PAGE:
WHAT YOU SHOULD KNOW:
Superficial thrombophlebitis (STP) is inflammation of your superficial veins caused by a blood clot. The superficial veins are blood vessels just under the skin. This condition most often appears in the legs, but may also occur in the arms.
- Acetaminophen: This medicine decreases pain and fever. It is available without a doctor's order. Ask how much to take and how often to take it. Follow directions. Acetaminophen can cause liver damage if not taken correctly.
- NSAIDs: These medicines decrease swelling, pain, and fever. NSAIDs are available without a doctor's order. Ask your primary healthcare provider which medicine is right for you. Ask how much to take and when to take it. Take as directed. NSAIDs can cause stomach bleeding and kidney problems if not taken correctly.
- Blood thinners: This medicine helps prevent clots from forming in the blood. Clots can cause strokes, heart attacks, and death. Blood thinners make it more likely for you to bleed or bruise. Use an electric razor and soft toothbrush to help prevent bleeding.
- Take your medicine as directed. Call your healthcare provider if you think your medicine is not helping or if you have side effects. Tell him if you are allergic to any medicine. Keep a list of the medicines, vitamins, and herbs you take. Include the amounts, and when and why you take them. Bring the list or the pill bottles to follow-up visits. Carry your medicine list with you in case of an emergency.
Follow up with your primary healthcare provider or hematologist as directed:
Write down your questions so you remember to ask them during your visits.
Manage your symptoms:
- Pressure stockings: These are long, tight stockings that put pressure on your legs to promote blood flow and prevent clots.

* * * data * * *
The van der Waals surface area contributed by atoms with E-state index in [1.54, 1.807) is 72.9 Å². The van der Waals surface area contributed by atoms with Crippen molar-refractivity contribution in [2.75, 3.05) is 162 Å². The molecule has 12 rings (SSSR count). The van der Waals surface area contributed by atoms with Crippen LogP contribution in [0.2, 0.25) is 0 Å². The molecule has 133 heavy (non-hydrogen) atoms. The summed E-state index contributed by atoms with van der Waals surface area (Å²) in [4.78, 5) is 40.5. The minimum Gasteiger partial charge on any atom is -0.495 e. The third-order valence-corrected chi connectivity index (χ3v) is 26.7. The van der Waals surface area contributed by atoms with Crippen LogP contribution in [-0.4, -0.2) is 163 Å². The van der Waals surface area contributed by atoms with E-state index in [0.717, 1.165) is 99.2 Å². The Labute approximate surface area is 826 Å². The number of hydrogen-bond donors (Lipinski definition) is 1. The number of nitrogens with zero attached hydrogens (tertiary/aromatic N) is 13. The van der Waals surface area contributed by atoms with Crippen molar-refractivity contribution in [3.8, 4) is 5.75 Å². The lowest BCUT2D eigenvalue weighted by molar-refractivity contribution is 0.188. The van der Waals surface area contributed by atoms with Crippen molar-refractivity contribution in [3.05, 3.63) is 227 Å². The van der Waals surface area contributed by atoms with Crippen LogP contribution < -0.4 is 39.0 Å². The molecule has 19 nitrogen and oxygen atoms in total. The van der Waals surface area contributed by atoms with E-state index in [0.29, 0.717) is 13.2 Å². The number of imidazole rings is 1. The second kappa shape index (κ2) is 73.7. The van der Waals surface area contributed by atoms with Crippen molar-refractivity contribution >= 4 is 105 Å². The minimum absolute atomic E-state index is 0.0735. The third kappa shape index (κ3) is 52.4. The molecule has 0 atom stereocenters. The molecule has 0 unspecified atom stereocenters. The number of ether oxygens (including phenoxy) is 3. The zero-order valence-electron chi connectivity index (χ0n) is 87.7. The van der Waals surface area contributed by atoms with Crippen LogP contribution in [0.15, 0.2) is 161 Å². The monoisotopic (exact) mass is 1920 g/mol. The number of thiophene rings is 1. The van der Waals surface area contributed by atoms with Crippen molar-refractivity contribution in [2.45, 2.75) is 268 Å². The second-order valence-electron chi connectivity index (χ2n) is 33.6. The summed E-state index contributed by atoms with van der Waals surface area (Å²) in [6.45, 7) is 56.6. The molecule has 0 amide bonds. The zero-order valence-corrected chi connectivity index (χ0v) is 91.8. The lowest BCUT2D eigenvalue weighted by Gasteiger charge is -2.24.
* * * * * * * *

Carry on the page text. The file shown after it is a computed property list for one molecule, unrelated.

- Exercise: Walking will help improve blood flow and decrease inflammation. Do not stand or sit for long periods of time, because the blood will pool in your legs. Walk around 5 minutes for every 1 hour that you sit or stand in one place. Ask your primary healthcare provider about the best exercise plan for you.
- Heat: Heat helps decrease pain and improves blood flow. Apply heat on the area for 20 to 30 minutes every 2 hours for as many days as directed.
- Elevate: Raise your leg or arm above the level of your heart as often as you can. This will help decrease swelling and pain. Prop your leg or arm on pillows or blankets to keep it elevated comfortably.
- Maintain a healthy weight: Ask your primary healthcare provider how much you should weigh. Ask him to help you create a weight loss plan if you are overweight.
- Do not smoke: If you smoke, it is never too late to quit. Ask for information about how to stop smoking if you need help.
Contact your primary healthcare provider or hematologist if:
- Your symptoms return after treatment.
- Your symptoms keep you from your daily activities.
- You have questions or concerns about your condition or care.
Return to the emergency department if:
- Your leg or arm turns pale or blue.
- Your leg or arm becomes hot or cold.
- Your arm or leg feels warm, tender, and painful. It may look swollen and red.
- You feel lightheaded, short of breath, and have chest pain.
- You cough up blood.
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The above information is an educational aid only. It is not intended as medical advice for individual conditions or treatments. Talk to your doctor, nurse or pharmacist before following any medical regimen to see if it is safe and effective for you.